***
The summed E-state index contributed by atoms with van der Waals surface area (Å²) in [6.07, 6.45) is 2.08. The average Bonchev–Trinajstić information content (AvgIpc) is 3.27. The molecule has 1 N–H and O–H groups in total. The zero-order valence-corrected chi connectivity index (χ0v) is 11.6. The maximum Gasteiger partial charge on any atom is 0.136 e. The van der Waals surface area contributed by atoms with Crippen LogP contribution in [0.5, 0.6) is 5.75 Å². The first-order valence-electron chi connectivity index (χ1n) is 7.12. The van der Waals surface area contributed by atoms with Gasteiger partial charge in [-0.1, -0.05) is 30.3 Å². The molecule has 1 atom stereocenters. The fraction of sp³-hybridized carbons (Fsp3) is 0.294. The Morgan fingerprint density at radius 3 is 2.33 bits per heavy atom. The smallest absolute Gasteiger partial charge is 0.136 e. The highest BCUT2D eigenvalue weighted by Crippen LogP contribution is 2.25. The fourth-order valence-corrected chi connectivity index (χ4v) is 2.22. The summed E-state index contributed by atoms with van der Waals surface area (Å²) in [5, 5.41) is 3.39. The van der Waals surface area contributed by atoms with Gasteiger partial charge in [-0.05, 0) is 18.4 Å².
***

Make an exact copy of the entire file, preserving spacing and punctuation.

The summed E-state index contributed by atoms with van der Waals surface area (Å²) in [6.07, 6.45) is 2.08. The average Bonchev–Trinajstić information content (AvgIpc) is 3.27. The molecule has 1 N–H and O–H groups in total. The zero-order valence-corrected chi connectivity index (χ0v) is 11.6. The maximum Gasteiger partial charge on any atom is 0.136 e. The van der Waals surface area contributed by atoms with Crippen LogP contribution in [0.5, 0.6) is 5.75 Å². The first-order valence-electron chi connectivity index (χ1n) is 7.12. The van der Waals surface area contributed by atoms with Gasteiger partial charge in [-0.1, -0.05) is 30.3 Å². The molecule has 1 atom stereocenters. The fraction of sp³-hybridized carbons (Fsp3) is 0.294. The Morgan fingerprint density at radius 3 is 2.33 bits per heavy atom. The smallest absolute Gasteiger partial charge is 0.136 e. The highest BCUT2D eigenvalue weighted by Crippen LogP contribution is 2.25. The fourth-order valence-corrected chi connectivity index (χ4v) is 2.22. The summed E-state index contributed by atoms with van der Waals surface area (Å²) in [5, 5.41) is 3.39. The van der Waals surface area contributed by atoms with Gasteiger partial charge in [-0.05, 0) is 18.4 Å².